By Modupe Gbadeyanka
At the peak of the coronavirus pandemic, many health workers suffered psychosomatic and social problems including fever, cough, weakness, cutaneous manifestation and skin damage, a clinical psychologist, Professor Helen Osinowo, has said.
The reason for this, according to the National President of Nigeria Association of Clinical Psychologists (NACP), was because of the prolonged use of personal protective equipment (PPE), high level of depression, anxiety, insomnia and so on.
Speaking at a webinar series organised by the Lagos State University Teaching Hospital (LASUTH) recently, she said healthcare workers do not have a supportive social network to fall back on as they might also expose their loved ones to the virus because of their job.
She encouraged organisations to create an enabling environment of trust, psychological safety and empowerment to enable individual workers to communicate patient safety concern to managers.
The online lecture where Prof Osinowo spoke was put together in collaboration with the Employee Assistance Programme of Nigeria and the main focus was on the effects of COVID-19 on the psychosocial state of health workers in the hospital.
While recounting his experience at First Cardiology, Dr Yemi Johnson described handling COVID-19 patients as challenging, stressing that it is easier to work as a team than working as individuals.
“We first asked them if they want to work. We asked them to work as a volunteer. We all came out with scars,” the medical expert said at the event aimed at addressing the challenges faced by medical professionals.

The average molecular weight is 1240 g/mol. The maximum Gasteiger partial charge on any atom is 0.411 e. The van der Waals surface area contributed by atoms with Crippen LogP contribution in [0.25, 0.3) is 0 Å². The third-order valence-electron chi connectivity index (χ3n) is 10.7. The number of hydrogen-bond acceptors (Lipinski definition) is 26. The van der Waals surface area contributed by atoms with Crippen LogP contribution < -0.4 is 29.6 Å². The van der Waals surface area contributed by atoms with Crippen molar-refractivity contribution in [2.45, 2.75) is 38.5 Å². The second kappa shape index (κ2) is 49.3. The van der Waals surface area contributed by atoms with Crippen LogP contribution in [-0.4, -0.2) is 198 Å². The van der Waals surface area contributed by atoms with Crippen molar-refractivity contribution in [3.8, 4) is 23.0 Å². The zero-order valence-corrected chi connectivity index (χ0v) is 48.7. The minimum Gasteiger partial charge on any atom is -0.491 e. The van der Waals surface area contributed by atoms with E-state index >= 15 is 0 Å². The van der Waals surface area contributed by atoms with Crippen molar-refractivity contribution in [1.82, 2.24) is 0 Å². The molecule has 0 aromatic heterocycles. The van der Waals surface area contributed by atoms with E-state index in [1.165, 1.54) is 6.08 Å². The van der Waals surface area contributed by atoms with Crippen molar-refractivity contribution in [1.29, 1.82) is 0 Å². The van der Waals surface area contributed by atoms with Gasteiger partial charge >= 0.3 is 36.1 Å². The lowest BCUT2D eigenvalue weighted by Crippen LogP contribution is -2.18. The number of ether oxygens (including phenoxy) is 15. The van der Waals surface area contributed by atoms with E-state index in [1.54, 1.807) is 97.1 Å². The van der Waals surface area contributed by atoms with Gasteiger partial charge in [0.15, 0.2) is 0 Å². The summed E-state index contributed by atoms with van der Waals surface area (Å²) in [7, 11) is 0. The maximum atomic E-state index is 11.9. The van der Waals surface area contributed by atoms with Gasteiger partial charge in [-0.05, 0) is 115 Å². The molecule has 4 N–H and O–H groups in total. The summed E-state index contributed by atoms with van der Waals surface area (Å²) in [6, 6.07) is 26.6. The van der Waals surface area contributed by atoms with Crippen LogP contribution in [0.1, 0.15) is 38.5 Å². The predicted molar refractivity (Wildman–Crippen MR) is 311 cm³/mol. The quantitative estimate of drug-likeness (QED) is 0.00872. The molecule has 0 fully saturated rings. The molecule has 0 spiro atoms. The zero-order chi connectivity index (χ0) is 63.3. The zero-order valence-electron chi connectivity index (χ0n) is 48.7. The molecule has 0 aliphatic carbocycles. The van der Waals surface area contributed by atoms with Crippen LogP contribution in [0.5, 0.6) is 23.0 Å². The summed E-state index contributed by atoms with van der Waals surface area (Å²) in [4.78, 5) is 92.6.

Recounting their ordeals, the staff of the hospital who worked as volunteers said “we prayed, we fasted, we were depressed at deaths of our patients, we were scared of what COVID did to normal lung, we often breakdown in tears, and it’s emotionally exhausting.”
On his part, the Consultant Psychiatrist at Northampton, United Kingdom, Dr Femi Oluwatayo, said it is challenging in the United Kingdom as they are currently experiencing the second wave of the pandemic, and a lot of deaths have been recorded which causes distress at the workplace and can transform to mental disorders.
During her presentation, Dr Bolanle Odulate, a Certified Employee Assistance Professional, advocated for the wellbeing of the mental state of health workers by creating an avenue to talk to someone about what they are passing through, ensuring that employees are in good mind frame. She added that the only asset any organisation can have is the employee.
The Chief Medical Director of LASUTH, Prof. Adetokunbo Fabamwo, said the management of LASUTH is committed to doing all it can to ensure the wellbeing of employees, expressing his happiness about the collaboration between LASUTH and EAPAN for the great initiative.
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